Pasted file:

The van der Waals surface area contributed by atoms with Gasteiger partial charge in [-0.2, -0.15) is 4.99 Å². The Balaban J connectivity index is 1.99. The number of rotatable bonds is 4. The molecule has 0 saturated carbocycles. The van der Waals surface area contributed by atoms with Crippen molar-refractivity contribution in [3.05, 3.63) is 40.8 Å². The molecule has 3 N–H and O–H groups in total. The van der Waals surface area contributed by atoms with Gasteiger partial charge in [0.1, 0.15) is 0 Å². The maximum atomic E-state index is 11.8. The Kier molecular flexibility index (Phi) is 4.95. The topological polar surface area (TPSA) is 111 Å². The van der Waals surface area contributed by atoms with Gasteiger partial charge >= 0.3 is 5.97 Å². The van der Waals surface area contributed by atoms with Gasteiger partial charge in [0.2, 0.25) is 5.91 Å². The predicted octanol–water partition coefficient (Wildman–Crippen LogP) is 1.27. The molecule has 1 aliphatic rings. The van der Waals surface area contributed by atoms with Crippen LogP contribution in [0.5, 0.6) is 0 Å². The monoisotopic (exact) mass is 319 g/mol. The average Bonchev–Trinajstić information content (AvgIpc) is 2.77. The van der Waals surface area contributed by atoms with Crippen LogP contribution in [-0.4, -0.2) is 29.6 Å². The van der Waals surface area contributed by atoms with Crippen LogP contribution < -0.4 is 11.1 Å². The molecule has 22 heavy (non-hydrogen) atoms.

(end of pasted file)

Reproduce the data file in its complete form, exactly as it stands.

The van der Waals surface area contributed by atoms with Gasteiger partial charge in [-0.2, -0.15) is 4.99 Å². The Balaban J connectivity index is 1.99. The number of rotatable bonds is 4. The molecule has 0 saturated carbocycles. The van der Waals surface area contributed by atoms with Crippen molar-refractivity contribution in [3.05, 3.63) is 40.8 Å². The molecule has 3 N–H and O–H groups in total. The van der Waals surface area contributed by atoms with Gasteiger partial charge in [0.1, 0.15) is 0 Å². The maximum atomic E-state index is 11.8. The Kier molecular flexibility index (Phi) is 4.95. The topological polar surface area (TPSA) is 111 Å². The van der Waals surface area contributed by atoms with Gasteiger partial charge >= 0.3 is 5.97 Å². The van der Waals surface area contributed by atoms with Gasteiger partial charge in [0.2, 0.25) is 5.91 Å². The predicted octanol–water partition coefficient (Wildman–Crippen LogP) is 1.27. The molecule has 1 aliphatic rings. The van der Waals surface area contributed by atoms with Crippen LogP contribution in [0.5, 0.6) is 0 Å². The monoisotopic (exact) mass is 319 g/mol. The average Bonchev–Trinajstić information content (AvgIpc) is 2.77. The van der Waals surface area contributed by atoms with Crippen LogP contribution in [-0.4, -0.2) is 29.6 Å². The van der Waals surface area contributed by atoms with Crippen LogP contribution < -0.4 is 11.1 Å². The molecule has 22 heavy (non-hydrogen) atoms.